America's favorite pastime is arguably the only sport you could play while simultaneously taking a nap, but when the action ramps up and the bases are loaded, the excitement of each pitch, swing, dive, and steal keeps jersey-donned fans cheering at the top of their lungs. Unfortunately, there are no such moments of adrenaline-fueled exhilaration in MLB Stickball. Indeed, the game manages to tap into childhood nostalgia with the classic rules of the sport, and plunges even deeper into your inner kid with the addictive addition of collectible cards. But despite incorporating a neat feature or two, it's too watered down to keep you wanting to play for any period of time.
MLB Stickball consists of pitchers throwing balls to batters who are aiming for the fences, but that's where the gameplay ends. This makes it an easy game for anyone to dabble in, but the limitation to just two actions robs Stickball of depth. Between repetitious innings you'll spend plenty of time on the hill tapping the Xbox 360's four face buttons to toss various pitches down the plate, while batting is less involved with two swings: a standard slug with the A button, and a power hit with B. Various statistics dictate how accurate each fastball, curveball, lob, and bounce pitch is as it crosses through the strike zone, and swingers' hitting/power meters determine how far the ball will launch on impact. As opposed to upgrading these stats with career progression, you'll earn points and extra bases for your team by hitting location-specific landmarks like basketball hoops, water towers, or parked vehicles. These accumulated points act as the in-game currency, which you can spend on packs of Topps-licensed baseball cards.
Each pack contains three randomly selected player cards (of a possible 120) and unlocks the Major Leaguer as a playable character. As an added bonus, you're able to swap three of the same card for one of your choice if you find stacks of the same piling high. Buying bundles of players is the most addictive mechanic of MLB Stickball, and you'll probably find yourself hunting for every last card--a shame considering that the process of earning the coin to buy them is so mind-numbing.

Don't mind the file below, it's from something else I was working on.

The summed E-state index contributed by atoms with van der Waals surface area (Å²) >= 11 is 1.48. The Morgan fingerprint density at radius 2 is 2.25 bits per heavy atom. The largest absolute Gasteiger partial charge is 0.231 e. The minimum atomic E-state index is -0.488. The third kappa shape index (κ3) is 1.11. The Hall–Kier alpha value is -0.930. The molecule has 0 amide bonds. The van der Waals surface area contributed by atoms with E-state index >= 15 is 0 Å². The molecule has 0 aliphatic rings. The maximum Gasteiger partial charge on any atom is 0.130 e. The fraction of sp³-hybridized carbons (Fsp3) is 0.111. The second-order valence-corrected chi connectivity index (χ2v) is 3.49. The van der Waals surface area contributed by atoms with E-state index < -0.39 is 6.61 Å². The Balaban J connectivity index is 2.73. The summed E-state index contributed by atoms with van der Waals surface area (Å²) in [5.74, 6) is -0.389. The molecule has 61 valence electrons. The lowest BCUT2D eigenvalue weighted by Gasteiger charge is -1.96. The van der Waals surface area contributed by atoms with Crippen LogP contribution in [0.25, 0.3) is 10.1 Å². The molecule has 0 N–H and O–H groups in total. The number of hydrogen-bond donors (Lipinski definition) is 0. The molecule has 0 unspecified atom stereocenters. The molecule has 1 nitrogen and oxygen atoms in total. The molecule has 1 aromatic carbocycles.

Each inning--whether it's three, six, or nine per game--is an agitating exercise in trying to read the hard-to-gauge pitches. Whether a throw is too low, way up high, or dead center is indiscernible thanks to an imprecise point of view and few useful visual indicators. Swinging for what should assuredly be a home run often leads to balls falling short or clearing the batter entirely. This lack of clarity is frustrating, particularly during online multiplayer games, when it's easy to be deceived by opponents exploiting this perception problem.
Relying on four-player multiplayer to save you from the lifeless single-player or 1v1 online matches will only disappoint. While two players pitch and bat, others will be sitting on their thumbs waiting for their turn at the plate and mound. Not being able to play as a ball-catching fielder dooms the third and fourth additions to the teams to sit and watch the humdrum events unfold in front of them rather than participate. Unforgivable things like characters simply teleporting between bases is annoying, while fielders' clunky movements seem to be missing entire frames of animation, so there isn't even anything to see if you're stuck in the spectator's chair. Making things all the more mind-boggling is that MLB Stickball is so graphically unremarkable. The "kiddie" approach to the artistic aesthetic is appropriate, but it reeks of neglect, as every character's grossly disproportionate head looks as if a low-res image has been pasted onto the middle of it, so the plainly textured world is populated with disgusting-looking players. Oh, and you'll want to load up your own tunes so you've got a modicum of audio outside of the menu's bleeps and bloops, forgettable music, and the sound of ball meeting bat.
While stickball is undoubtedly a sport with videogame potential, you're better of heading outdoors than playing on your Xbox 360 on this occasion. With just two single-player game modes and bare-bones multiplayer options, the 800 Microsoft points price tag is criminal.